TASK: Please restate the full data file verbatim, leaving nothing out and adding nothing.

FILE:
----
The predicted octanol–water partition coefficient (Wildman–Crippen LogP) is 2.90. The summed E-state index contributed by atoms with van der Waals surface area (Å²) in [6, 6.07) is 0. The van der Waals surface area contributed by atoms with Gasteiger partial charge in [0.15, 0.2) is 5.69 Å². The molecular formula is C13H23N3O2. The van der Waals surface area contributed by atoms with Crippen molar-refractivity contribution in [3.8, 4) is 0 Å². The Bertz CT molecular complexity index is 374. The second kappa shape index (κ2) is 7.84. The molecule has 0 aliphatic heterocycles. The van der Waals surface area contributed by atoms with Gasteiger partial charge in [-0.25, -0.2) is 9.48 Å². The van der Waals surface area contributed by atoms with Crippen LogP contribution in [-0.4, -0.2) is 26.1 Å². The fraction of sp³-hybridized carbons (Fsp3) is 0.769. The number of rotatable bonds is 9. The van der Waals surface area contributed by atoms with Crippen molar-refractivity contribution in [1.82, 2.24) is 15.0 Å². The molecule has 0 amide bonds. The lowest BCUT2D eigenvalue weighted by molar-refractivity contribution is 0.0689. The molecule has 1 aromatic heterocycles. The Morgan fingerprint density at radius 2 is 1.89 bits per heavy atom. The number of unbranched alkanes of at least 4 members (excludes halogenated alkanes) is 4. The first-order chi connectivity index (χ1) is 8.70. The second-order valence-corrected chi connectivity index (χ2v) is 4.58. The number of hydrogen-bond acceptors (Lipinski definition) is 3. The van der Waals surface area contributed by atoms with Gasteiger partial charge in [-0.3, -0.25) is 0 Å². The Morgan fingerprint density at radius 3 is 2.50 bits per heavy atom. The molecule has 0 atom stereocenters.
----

The predicted octanol–water partition coefficient (Wildman–Crippen LogP) is 2.90. The summed E-state index contributed by atoms with van der Waals surface area (Å²) in [6, 6.07) is 0. The van der Waals surface area contributed by atoms with Gasteiger partial charge in [0.15, 0.2) is 5.69 Å². The molecular formula is C13H23N3O2. The van der Waals surface area contributed by atoms with Crippen molar-refractivity contribution in [3.8, 4) is 0 Å². The Bertz CT molecular complexity index is 374. The second kappa shape index (κ2) is 7.84. The molecule has 0 aliphatic heterocycles. The van der Waals surface area contributed by atoms with Gasteiger partial charge in [-0.25, -0.2) is 9.48 Å². The van der Waals surface area contributed by atoms with Crippen LogP contribution in [-0.4, -0.2) is 26.1 Å². The fraction of sp³-hybridized carbons (Fsp3) is 0.769. The number of rotatable bonds is 9. The van der Waals surface area contributed by atoms with Crippen molar-refractivity contribution in [1.82, 2.24) is 15.0 Å². The molecule has 0 amide bonds. The lowest BCUT2D eigenvalue weighted by molar-refractivity contribution is 0.0689. The molecule has 1 aromatic heterocycles. The Morgan fingerprint density at radius 2 is 1.89 bits per heavy atom. The number of unbranched alkanes of at least 4 members (excludes halogenated alkanes) is 4. The first-order chi connectivity index (χ1) is 8.70. The second-order valence-corrected chi connectivity index (χ2v) is 4.58. The number of hydrogen-bond acceptors (Lipinski definition) is 3. The van der Waals surface area contributed by atoms with Gasteiger partial charge in [-0.3, -0.25) is 0 Å². The Morgan fingerprint density at radius 3 is 2.50 bits per heavy atom. The molecule has 0 atom stereocenters.